Why Certain Departments Fall Under the Budget Ax
By ROBIN WILSON
The Jones Theatre at Washington State University is getting a $500,000 face-lift this summer. A construction crew has already ripped out its 500 orange and blue seats and is replacing them with new ones covered in a wine-colored fabric. The theater's walls are being painted a light beige, and a new set of black velour curtains will grace the stage.
But some professors are worried that the theater will remain dark. That's because the department of theater and dance is one of three academic programs slated for elimination because of budget cuts at Washington State. Officials say they must slash a total of $54-million from the university's budget over the next two years. The 11 tenured and tenure-track professors who work in the three programs are also on the chopping block.
Administrators are calling the eliminations "vertical cuts." Instead of slicing costs equally across the board as many other colleges have done, the administration singled out a few that it said were not crucial to the university's mission and attracted few students or little outside research money.
As the economy slumped this year, institutions in other states adopted similar strategies. The Louisiana Board of Regents cut the philosophy major at the University of Louisiana at Lafayette, for instance, and colleges in Idaho, Florida, Michigan, and Wisconsin are also planning to eliminate programs and departments.
That has typically happened after broader austerity measures have failed to stanch enough red ink. "You can bleed to death from a thousand cuts," says Warwick M. Bayly, provost at Washington State. "We felt we had to prioritize."
But selective cuts have their own price. Faculty morale is hurt, and professors worry that the damage extends to the overall reputation of the institution. Terry J. Converse, a professor of theater who has been at Washington State for 18 years, is angry that his department is scheduled to be wiped out completely while others remain largely intact. "It's unconscionable," says Mr. Converse. "It's just not fair to knock off a very functional department that is critical to the liberal arts when it clearly could have been completely avoided."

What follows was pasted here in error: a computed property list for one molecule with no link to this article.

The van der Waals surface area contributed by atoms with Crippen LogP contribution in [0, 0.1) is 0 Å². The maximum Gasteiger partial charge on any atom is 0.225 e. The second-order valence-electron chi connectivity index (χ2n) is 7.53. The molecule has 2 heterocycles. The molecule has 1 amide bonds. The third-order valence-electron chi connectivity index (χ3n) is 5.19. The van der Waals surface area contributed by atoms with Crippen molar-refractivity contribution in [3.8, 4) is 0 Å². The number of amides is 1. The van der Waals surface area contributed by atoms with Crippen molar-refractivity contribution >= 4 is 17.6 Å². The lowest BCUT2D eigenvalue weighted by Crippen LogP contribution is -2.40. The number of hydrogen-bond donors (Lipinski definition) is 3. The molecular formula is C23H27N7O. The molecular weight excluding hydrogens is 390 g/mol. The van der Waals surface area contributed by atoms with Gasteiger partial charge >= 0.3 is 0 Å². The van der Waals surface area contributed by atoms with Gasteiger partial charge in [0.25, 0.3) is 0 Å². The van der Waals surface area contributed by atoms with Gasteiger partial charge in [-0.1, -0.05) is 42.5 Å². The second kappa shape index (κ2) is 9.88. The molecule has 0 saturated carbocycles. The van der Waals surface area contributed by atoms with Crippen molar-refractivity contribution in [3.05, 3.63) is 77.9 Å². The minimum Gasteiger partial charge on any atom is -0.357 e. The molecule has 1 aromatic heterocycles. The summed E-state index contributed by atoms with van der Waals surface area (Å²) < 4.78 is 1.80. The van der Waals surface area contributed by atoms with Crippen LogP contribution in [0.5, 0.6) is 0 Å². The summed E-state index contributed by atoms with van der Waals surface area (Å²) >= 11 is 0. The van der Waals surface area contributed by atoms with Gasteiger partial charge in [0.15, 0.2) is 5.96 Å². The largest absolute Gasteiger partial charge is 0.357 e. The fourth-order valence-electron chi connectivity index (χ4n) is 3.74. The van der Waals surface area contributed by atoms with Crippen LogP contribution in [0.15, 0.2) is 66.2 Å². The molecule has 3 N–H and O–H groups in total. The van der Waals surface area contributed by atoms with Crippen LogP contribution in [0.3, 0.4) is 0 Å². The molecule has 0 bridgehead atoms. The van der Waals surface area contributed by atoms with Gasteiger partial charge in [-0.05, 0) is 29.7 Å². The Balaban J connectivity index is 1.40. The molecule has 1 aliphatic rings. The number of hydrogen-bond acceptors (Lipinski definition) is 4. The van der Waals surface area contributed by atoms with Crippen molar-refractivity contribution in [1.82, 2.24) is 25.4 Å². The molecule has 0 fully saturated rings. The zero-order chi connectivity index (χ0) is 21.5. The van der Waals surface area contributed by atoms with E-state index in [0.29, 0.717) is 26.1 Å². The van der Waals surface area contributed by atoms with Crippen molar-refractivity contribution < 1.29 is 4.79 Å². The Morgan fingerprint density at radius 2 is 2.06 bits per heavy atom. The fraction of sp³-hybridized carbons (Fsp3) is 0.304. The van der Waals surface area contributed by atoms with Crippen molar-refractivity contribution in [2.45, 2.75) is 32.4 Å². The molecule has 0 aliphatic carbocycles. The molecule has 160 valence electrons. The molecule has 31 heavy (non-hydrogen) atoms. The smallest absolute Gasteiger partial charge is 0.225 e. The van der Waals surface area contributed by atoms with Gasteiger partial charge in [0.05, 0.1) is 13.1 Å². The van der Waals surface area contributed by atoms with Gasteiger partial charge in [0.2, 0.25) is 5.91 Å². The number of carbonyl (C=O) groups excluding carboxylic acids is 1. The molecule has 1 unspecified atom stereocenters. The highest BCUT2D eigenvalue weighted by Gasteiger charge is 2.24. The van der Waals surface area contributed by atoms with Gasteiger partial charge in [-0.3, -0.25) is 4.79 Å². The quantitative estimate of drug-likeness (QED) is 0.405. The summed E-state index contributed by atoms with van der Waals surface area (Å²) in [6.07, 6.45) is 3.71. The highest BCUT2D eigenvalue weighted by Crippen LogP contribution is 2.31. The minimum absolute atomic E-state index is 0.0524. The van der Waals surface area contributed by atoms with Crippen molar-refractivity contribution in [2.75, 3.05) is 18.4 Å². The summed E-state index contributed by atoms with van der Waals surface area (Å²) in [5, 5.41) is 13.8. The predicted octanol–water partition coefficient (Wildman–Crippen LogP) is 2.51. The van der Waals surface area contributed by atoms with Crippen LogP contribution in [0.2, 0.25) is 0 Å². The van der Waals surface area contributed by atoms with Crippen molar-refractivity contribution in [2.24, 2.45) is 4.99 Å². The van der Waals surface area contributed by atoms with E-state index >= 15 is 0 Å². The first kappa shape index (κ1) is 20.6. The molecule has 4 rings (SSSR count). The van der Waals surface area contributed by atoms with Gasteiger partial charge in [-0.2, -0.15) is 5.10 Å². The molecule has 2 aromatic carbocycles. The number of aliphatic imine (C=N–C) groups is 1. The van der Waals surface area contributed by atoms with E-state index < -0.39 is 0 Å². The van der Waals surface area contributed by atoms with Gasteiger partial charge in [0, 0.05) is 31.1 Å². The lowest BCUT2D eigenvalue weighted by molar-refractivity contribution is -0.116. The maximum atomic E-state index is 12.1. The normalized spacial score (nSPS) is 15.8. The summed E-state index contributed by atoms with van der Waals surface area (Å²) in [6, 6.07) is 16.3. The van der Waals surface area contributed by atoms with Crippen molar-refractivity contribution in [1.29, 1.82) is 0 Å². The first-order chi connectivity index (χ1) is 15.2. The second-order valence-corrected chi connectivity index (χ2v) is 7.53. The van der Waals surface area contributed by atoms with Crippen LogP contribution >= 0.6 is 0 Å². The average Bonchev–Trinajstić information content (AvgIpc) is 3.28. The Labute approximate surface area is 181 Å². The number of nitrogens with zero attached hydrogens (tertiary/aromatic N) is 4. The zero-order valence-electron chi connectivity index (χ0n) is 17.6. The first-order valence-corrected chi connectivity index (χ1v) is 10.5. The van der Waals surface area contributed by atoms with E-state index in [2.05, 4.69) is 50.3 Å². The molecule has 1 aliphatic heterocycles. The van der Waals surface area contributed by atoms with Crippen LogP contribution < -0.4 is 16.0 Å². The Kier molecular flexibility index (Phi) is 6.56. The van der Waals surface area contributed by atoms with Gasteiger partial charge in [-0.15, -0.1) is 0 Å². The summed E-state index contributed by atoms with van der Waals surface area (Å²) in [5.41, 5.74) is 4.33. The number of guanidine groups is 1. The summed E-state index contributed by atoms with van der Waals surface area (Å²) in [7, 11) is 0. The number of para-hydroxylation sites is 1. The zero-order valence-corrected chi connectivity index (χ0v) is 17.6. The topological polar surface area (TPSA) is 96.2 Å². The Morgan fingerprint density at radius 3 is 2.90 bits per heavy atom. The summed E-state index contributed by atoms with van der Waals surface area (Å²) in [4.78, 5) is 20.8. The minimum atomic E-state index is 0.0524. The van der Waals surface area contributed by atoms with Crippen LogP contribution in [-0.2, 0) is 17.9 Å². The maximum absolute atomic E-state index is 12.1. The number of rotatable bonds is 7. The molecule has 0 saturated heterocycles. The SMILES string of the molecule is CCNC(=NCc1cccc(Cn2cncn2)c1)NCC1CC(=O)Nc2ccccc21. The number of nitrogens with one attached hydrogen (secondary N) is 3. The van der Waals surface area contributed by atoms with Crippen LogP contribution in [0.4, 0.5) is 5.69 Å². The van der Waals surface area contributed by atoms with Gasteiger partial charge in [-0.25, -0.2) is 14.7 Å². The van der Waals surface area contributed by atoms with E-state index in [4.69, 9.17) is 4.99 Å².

Justifying the Cuts
As colleges and universities struggle through the nation's economic downturn, most are trying to preserve both academic programs and tenured faculty jobs. When it comes to saving money, universities are laying off staff members, freezing future faculty hiring, imposing furloughs, and trimming operating expenses. Some are merging academic departments, but few are eliminating them outright.
Besides theater and dance, Washington State also wants to get rid of the German major and the department of community and rural sociology. It figures the cuts will save $3.6-million over the next two years. In documents justifying the cuts, officials said professors in theater have too little time for research and that those in community and rural sociology bring in little money for research. Rural sociology has no undergraduate majors, and German awarded only four degrees in 2008. The theater program, administrators said, lacks "visibility and impact."
Other universities that have sliced specific programs include the University of Idaho, which has cut 18 degrees, including master's of arts in the teaching of Spanish, French, German, history, chemistry, and earth science. Administrators at Florida Atlantic University want to suspend the master's program in women's studies. And the political-science major was eliminated this year at Wisconsin Lutheran College after the college laid off the two faculty members who taught in the discipline.
On some campuses, the cuts have become a rallying point for faculty members, students, and alumni. At Louisiana's Lafayette campus, where the philosophy major was cut, a dozen students and alumni boarded a school bus near the campus in late May to attend a Board of Regents meeting in Baton Rouge. They wore white T-shirts with black lettering that said, "Let My People Think." Their mission: to persuade the board to reinstate philosophy. "How can you have a university without a philosophy program?" asks István S.N. Berkeley, an associate professor in the program who traveled to Baton Rouge.
While the regents said they were sympathetic, they did not change their minds. The board had decided in April to cut the philosophy major along with dozens of other "low completer" programs at Louisiana's public colleges. In the last five years, the philosophy program at Lafayette has graduated fewer than four students per year. In documents on the program cuts, the regents said that "philosophy as an essential undergraduate program has lost some credence among students."